Russian propaganda is using Facebook, other social media sites to manipulate American voters

Russian propaganda is reaching up to 15 million Americans

By Matthew Rozsa

Staff Writer

Published November 25, 2016 2:31PM (EST)

FILE - In this Oct. 7, 2016 file photo, Sen. Jeff Sessions, R-Ala. listens at left as then-Republican presidential candidate Donald Trump speaks during a national security meeting with advisers at Trump Tower in New York.  (AP)
FILE - In this Oct. 7, 2016 file photo, Sen. Jeff Sessions, R-Ala. listens at left as then-Republican presidential candidate Donald Trump speaks during a national security meeting with advisers at Trump Tower in New York. (AP)

While concerns that the Russians hacked our election are probably unfounded, this doesn't mean they didn't manipulate the outcome in their own way.

Independent researchers have discovered that Russian propagandists successfully created and spread misinformation using social media sites to savage Democratic candidate Hillary Clinton and assist her perceived pro-Russian counterpart, Republican nominee Donald Trump, The Washington Post reported on Thursday. Their methods ranged from writing fake news stories and then spreading them on popular social media sites like Facebook to paying human "trolls" to go online and spread information that depicted Clinton as fatally ill, in the thrall of secret global financial interests, and desirous of engaging in armed conflict with Russia.

"During the Cold War, gray measures used semi-covert Communist parties, friendship societies, and non-governmental organizations to engage in party-to-party and people-to-people campaigns," explain Andrew Weisburd, Clint Watts, and JM Berger in a blog post. "Today, gray measures on social media include conspiracy websites, data dump websites, and seemingly credible news aggregators that amplify disinformation and misinformation.

Conspiracy sites include outlets such as InfoWars and Zero Hedge, along with a host of lesser-known sites that repeat and repackage the same basic content for both right- and left-wing consumers. Sometimes, these intermediaries will post the same stories on sites with opposite political orientations. Data dump websites, such as Wikileaks and DC Leaks, overtly claim to be exposing corruption and promoting transparency by uploading private information stolen during hacks. But the timing and targets of their efforts help guide pro-Russian themes and shape messages by publishing compromising information on selected adversaries. The people who run these sites do not necessarily know they are participants in Russian agitprop, or at least it is very difficult to prove conclusively that they do. Some sites likely receive direct financial or operational backing, while others may be paid only with juicy information. Sincere conspiracy theorists can get vacuumed up into the social networks that promote this material. In at least one case, a site described by its creator as parody was thoroughly adopted by Russian influence operators online and turned into an unironic component of their promoted content stream, at least as far as the network’s targeted 'news' consumers are concerned.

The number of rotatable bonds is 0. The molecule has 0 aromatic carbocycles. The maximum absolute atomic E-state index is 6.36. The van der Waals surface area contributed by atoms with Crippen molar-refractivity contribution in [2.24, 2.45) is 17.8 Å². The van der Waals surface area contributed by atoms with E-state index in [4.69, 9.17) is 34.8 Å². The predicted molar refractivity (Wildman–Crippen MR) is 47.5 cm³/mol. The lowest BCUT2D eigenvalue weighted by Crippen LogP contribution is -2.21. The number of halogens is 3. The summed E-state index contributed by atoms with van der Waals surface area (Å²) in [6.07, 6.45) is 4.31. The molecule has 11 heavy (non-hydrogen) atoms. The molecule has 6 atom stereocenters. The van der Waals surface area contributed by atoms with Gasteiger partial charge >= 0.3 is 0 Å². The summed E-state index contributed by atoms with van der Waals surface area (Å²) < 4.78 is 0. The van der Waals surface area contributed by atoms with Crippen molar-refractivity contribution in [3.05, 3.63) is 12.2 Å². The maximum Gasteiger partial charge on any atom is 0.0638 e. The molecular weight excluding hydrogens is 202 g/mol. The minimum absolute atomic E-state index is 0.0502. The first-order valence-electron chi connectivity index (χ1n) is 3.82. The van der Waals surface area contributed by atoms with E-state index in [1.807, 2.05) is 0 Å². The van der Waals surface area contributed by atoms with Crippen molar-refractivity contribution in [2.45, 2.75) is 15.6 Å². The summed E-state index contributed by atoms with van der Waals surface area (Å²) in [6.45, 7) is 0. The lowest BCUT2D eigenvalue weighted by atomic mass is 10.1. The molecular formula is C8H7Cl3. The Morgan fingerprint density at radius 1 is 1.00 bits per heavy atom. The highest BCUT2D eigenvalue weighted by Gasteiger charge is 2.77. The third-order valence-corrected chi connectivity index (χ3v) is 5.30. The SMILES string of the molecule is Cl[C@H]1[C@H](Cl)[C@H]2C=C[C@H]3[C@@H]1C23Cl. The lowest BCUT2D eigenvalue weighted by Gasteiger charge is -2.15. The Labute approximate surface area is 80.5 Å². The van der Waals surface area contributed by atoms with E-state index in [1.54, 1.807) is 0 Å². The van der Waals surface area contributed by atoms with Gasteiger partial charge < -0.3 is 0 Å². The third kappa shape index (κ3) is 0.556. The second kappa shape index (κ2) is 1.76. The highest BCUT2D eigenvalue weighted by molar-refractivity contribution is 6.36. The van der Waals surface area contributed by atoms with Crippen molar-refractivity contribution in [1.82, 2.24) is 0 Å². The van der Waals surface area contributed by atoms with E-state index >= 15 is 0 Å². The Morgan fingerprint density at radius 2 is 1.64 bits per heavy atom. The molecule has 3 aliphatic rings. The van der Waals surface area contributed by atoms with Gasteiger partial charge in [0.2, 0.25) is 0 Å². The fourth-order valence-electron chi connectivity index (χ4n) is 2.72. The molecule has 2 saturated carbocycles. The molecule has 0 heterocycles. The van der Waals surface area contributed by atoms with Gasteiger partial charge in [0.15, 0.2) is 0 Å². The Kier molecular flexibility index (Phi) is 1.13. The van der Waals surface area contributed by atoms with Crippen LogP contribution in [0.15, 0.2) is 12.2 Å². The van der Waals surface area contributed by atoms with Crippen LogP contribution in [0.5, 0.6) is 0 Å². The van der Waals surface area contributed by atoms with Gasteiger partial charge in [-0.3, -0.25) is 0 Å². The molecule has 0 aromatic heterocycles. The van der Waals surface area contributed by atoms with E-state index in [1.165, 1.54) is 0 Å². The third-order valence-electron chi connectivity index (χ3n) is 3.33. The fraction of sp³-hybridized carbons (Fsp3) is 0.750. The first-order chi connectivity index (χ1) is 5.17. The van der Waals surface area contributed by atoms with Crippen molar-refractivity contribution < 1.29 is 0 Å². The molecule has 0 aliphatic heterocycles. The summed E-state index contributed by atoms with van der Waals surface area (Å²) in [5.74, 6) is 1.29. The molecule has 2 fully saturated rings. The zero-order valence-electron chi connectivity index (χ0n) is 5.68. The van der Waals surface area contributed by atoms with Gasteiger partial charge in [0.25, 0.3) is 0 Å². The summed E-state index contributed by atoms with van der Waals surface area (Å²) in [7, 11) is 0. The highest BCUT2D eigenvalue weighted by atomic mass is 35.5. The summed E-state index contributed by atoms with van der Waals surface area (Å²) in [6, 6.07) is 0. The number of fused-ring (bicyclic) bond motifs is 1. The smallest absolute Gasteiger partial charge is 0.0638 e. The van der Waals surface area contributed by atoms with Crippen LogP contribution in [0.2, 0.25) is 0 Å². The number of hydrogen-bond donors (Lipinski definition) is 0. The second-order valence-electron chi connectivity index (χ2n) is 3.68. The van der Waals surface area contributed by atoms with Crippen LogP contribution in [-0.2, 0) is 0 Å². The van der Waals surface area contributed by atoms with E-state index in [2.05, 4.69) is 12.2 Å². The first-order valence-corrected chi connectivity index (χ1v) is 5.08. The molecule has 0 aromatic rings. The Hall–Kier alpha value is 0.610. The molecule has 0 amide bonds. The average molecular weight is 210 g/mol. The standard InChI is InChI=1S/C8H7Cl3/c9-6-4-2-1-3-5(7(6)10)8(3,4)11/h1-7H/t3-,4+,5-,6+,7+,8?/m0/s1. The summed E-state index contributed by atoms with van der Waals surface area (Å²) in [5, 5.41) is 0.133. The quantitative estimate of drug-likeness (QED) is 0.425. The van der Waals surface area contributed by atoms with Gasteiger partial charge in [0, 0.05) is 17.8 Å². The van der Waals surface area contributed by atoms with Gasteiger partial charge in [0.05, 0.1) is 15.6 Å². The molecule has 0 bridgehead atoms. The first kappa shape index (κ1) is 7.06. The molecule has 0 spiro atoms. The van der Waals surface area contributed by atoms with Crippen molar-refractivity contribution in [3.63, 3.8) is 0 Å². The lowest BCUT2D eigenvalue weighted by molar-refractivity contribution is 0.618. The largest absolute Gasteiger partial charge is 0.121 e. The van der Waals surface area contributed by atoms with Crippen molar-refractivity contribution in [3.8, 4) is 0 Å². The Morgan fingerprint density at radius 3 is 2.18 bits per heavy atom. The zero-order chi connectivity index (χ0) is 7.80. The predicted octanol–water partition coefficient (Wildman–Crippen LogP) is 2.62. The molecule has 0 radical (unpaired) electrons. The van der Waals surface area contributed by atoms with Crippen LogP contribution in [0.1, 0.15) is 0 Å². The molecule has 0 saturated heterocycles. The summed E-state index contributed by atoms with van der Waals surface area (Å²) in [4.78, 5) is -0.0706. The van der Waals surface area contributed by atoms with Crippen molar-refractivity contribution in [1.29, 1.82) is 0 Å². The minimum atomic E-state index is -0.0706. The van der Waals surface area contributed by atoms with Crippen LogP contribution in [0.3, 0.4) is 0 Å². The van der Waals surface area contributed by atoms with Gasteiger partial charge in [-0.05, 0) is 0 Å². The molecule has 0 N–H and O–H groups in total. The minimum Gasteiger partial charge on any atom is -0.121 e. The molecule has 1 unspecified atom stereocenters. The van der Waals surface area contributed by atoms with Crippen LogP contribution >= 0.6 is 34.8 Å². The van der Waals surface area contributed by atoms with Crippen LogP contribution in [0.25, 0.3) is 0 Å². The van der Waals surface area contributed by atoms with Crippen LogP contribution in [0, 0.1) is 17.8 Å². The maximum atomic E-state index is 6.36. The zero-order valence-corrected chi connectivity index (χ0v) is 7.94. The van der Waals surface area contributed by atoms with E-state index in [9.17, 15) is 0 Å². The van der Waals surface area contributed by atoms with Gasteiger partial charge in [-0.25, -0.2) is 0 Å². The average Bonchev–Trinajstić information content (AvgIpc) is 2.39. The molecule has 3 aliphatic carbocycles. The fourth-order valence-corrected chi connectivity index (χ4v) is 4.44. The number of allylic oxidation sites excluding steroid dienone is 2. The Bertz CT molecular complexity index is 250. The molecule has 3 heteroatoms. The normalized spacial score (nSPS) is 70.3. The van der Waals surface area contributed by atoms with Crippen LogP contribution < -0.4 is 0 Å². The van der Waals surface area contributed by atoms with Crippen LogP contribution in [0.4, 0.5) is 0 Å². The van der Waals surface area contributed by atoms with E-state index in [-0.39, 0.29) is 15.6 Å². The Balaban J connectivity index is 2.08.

The goal, as Watts wrote earlier in his report, was to "essentially erode faith in the U.S. government or U.S. government interests. This was their standard mode during the Cold War. The problem is that this was hard to do before social media."

Nonpartisan research team PropOrNot assembled experts with foreign policy, military, and technology backgrounds to trace the origins of tweets and social media accounts that seemed to deliver synchronized messages. It discovered more than 200 websites that consistently promoted Russian propaganda which reached at least 15 million Americans during the course of the election. PropOrNot also found that stories created or promoted by these disinformation outlets were viewed more than 213 million times on Facebook.

This approach has proved effective for the Russians even when good faith efforts have been made to curb it. For instance, when a story grossly exaggerating Hillary Clinton's bout of pneumonia in September began to be circulated, The Daily Beast wrote a piece debunking it that reached 1,700 Facebook accounts and was read more than 30,000 times. Unfortunately, PropOrNot found that the Russian propaganda reached 90,000 Facebook accounts and had been read more than 8 million times.

This isn't to say that Facebook should receive as much blame as it has received for the election's outcome. While roughly half of all Americans claim to get their news from Facebook or other social media sites, it found that the term "news" here is used to encompass celebrity and sports information as well as hard news. TV and radio continue to dominate Americans' thinking when it comes to hard news stories, with Facebook users clicking on only 7 percent of the hard news that shows up in their feeds.

If anything, the main story here shouldn't be the likely-mistaken belief that Russian meddling delegitimized the outcome of the Trump-Clinton election, but rather that the Putin regime's desire to influence political events in other countries has become out-of-control in its ambition. As The Atlantic reported in October, Putin has already used Russian propagandists to help far right candidates in Britain, Germany, and France. For better or worse, he has now reached his tentacles into America as well.

By Matthew Rozsa

Matthew Rozsa is a staff writer at Salon. He received a Master's Degree in History from Rutgers-Newark in 2012 and was awarded a science journalism fellowship from the Metcalf Institute in 2022.

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Donald Trump Elections 2016 Hillary Clinton Vladimir Putin